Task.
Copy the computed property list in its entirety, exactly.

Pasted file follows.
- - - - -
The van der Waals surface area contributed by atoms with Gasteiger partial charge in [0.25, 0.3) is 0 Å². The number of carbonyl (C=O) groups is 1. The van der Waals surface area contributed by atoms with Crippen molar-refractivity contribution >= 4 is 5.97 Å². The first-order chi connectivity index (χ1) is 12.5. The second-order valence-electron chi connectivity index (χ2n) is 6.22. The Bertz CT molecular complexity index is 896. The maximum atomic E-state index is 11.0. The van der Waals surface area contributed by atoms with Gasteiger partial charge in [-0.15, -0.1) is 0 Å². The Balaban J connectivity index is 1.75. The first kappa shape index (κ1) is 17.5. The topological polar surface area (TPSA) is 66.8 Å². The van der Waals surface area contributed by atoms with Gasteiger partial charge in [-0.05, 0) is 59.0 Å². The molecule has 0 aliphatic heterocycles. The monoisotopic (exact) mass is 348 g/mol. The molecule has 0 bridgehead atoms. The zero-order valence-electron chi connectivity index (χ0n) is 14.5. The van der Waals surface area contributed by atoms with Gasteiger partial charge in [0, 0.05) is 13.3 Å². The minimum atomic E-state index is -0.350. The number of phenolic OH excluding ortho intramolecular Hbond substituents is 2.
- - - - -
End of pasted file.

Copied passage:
The van der Waals surface area contributed by atoms with Gasteiger partial charge in [0.25, 0.3) is 0 Å². The number of carbonyl (C=O) groups is 1. The van der Waals surface area contributed by atoms with Crippen molar-refractivity contribution >= 4 is 5.97 Å². The first-order chi connectivity index (χ1) is 12.5. The second-order valence-electron chi connectivity index (χ2n) is 6.22. The Bertz CT molecular complexity index is 896. The maximum atomic E-state index is 11.0. The van der Waals surface area contributed by atoms with Gasteiger partial charge in [-0.15, -0.1) is 0 Å². The Balaban J connectivity index is 1.75. The first kappa shape index (κ1) is 17.5. The topological polar surface area (TPSA) is 66.8 Å². The van der Waals surface area contributed by atoms with Gasteiger partial charge in [-0.05, 0) is 59.0 Å². The molecule has 0 aliphatic heterocycles. The monoisotopic (exact) mass is 348 g/mol. The molecule has 0 bridgehead atoms. The zero-order valence-electron chi connectivity index (χ0n) is 14.5. The van der Waals surface area contributed by atoms with Gasteiger partial charge in [0, 0.05) is 13.3 Å². The minimum atomic E-state index is -0.350. The number of phenolic OH excluding ortho intramolecular Hbond substituents is 2.